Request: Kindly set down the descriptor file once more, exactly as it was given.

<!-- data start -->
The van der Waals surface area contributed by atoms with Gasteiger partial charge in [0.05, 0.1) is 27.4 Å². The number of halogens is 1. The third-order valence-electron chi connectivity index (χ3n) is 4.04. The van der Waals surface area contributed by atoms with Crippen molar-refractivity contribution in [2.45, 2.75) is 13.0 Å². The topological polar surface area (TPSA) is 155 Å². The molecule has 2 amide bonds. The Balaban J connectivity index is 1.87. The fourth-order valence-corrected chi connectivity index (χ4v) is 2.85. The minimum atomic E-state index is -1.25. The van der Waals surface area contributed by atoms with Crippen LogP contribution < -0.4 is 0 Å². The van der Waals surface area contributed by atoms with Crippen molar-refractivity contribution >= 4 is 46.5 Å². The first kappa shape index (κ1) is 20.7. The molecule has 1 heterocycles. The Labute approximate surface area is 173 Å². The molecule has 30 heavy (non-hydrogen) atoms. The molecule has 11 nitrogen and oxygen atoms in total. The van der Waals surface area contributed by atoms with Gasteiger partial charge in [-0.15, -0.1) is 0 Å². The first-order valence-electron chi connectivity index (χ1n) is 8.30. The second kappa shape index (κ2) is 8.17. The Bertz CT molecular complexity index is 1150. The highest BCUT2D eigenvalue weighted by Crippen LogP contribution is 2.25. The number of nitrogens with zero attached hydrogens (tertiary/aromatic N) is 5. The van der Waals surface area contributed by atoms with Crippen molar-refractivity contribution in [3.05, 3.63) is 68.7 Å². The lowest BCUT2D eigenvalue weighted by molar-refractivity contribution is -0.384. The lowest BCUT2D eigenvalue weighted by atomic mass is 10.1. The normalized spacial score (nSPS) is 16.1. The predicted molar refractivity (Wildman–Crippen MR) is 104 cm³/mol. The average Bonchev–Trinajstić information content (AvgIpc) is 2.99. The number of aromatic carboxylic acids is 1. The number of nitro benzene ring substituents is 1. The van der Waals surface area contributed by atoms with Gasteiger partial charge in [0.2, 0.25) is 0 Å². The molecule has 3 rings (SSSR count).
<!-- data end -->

The van der Waals surface area contributed by atoms with Gasteiger partial charge in [0.05, 0.1) is 27.4 Å². The number of halogens is 1. The third-order valence-electron chi connectivity index (χ3n) is 4.04. The van der Waals surface area contributed by atoms with Crippen molar-refractivity contribution in [2.45, 2.75) is 13.0 Å². The topological polar surface area (TPSA) is 155 Å². The molecule has 2 amide bonds. The Balaban J connectivity index is 1.87. The fourth-order valence-corrected chi connectivity index (χ4v) is 2.85. The minimum atomic E-state index is -1.25. The van der Waals surface area contributed by atoms with Crippen LogP contribution < -0.4 is 0 Å². The van der Waals surface area contributed by atoms with Crippen molar-refractivity contribution >= 4 is 46.5 Å². The first kappa shape index (κ1) is 20.7. The molecule has 1 heterocycles. The Labute approximate surface area is 173 Å². The molecule has 30 heavy (non-hydrogen) atoms. The molecule has 11 nitrogen and oxygen atoms in total. The van der Waals surface area contributed by atoms with Gasteiger partial charge in [-0.15, -0.1) is 0 Å². The first-order valence-electron chi connectivity index (χ1n) is 8.30. The second kappa shape index (κ2) is 8.17. The Bertz CT molecular complexity index is 1150. The highest BCUT2D eigenvalue weighted by Crippen LogP contribution is 2.25. The number of nitrogens with zero attached hydrogens (tertiary/aromatic N) is 5. The van der Waals surface area contributed by atoms with Crippen molar-refractivity contribution in [3.05, 3.63) is 68.7 Å². The lowest BCUT2D eigenvalue weighted by molar-refractivity contribution is -0.384. The lowest BCUT2D eigenvalue weighted by atomic mass is 10.1. The normalized spacial score (nSPS) is 16.1. The predicted molar refractivity (Wildman–Crippen MR) is 104 cm³/mol. The average Bonchev–Trinajstić information content (AvgIpc) is 2.99. The number of aromatic carboxylic acids is 1. The number of nitro benzene ring substituents is 1. The van der Waals surface area contributed by atoms with Gasteiger partial charge in [0.2, 0.25) is 0 Å². The molecule has 3 rings (SSSR count).